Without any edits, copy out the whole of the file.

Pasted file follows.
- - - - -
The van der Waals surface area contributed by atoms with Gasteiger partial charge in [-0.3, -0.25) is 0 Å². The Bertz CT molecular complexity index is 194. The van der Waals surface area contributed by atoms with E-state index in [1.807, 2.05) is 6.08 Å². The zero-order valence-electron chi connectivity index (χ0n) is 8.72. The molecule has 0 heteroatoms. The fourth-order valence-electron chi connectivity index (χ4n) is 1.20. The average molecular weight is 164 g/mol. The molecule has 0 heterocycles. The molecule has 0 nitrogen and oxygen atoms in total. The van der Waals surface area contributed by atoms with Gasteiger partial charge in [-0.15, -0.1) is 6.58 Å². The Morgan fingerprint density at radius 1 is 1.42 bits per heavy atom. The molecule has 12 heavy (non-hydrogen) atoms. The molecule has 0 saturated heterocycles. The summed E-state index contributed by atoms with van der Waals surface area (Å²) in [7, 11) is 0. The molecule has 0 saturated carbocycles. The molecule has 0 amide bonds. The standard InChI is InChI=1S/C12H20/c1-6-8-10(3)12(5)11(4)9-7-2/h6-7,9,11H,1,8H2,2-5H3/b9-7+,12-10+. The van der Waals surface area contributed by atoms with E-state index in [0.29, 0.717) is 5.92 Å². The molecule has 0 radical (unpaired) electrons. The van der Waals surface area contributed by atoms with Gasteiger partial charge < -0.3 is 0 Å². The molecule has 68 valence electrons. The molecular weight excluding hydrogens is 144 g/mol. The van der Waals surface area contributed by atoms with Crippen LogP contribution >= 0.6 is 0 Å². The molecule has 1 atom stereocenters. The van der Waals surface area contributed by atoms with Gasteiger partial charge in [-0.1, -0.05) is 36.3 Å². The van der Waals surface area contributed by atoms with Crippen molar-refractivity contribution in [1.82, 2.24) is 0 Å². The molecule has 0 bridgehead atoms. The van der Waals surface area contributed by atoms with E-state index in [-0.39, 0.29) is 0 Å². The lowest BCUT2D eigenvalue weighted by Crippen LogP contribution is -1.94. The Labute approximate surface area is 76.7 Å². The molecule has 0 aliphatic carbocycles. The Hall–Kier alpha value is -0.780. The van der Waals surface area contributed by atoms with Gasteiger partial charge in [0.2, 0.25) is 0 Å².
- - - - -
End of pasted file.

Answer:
The van der Waals surface area contributed by atoms with Gasteiger partial charge in [-0.3, -0.25) is 0 Å². The Bertz CT molecular complexity index is 194. The van der Waals surface area contributed by atoms with E-state index in [1.807, 2.05) is 6.08 Å². The zero-order valence-electron chi connectivity index (χ0n) is 8.72. The molecule has 0 heteroatoms. The fourth-order valence-electron chi connectivity index (χ4n) is 1.20. The average molecular weight is 164 g/mol. The molecule has 0 heterocycles. The molecule has 0 nitrogen and oxygen atoms in total. The van der Waals surface area contributed by atoms with Gasteiger partial charge in [-0.15, -0.1) is 6.58 Å². The Morgan fingerprint density at radius 1 is 1.42 bits per heavy atom. The molecule has 12 heavy (non-hydrogen) atoms. The molecule has 0 saturated heterocycles. The summed E-state index contributed by atoms with van der Waals surface area (Å²) in [7, 11) is 0. The molecule has 0 saturated carbocycles. The molecule has 0 amide bonds. The standard InChI is InChI=1S/C12H20/c1-6-8-10(3)12(5)11(4)9-7-2/h6-7,9,11H,1,8H2,2-5H3/b9-7+,12-10+. The van der Waals surface area contributed by atoms with E-state index in [0.29, 0.717) is 5.92 Å². The molecule has 0 radical (unpaired) electrons. The van der Waals surface area contributed by atoms with Gasteiger partial charge < -0.3 is 0 Å². The molecule has 68 valence electrons. The molecular weight excluding hydrogens is 144 g/mol. The van der Waals surface area contributed by atoms with Crippen LogP contribution >= 0.6 is 0 Å². The molecule has 1 atom stereocenters. The van der Waals surface area contributed by atoms with Gasteiger partial charge in [-0.1, -0.05) is 36.3 Å². The van der Waals surface area contributed by atoms with Crippen molar-refractivity contribution in [1.82, 2.24) is 0 Å². The molecule has 0 bridgehead atoms. The van der Waals surface area contributed by atoms with E-state index in [-0.39, 0.29) is 0 Å². The lowest BCUT2D eigenvalue weighted by Crippen LogP contribution is -1.94. The Labute approximate surface area is 76.7 Å². The molecule has 0 aliphatic carbocycles. The Hall–Kier alpha value is -0.780. The van der Waals surface area contributed by atoms with Gasteiger partial charge in [0.2, 0.25) is 0 Å².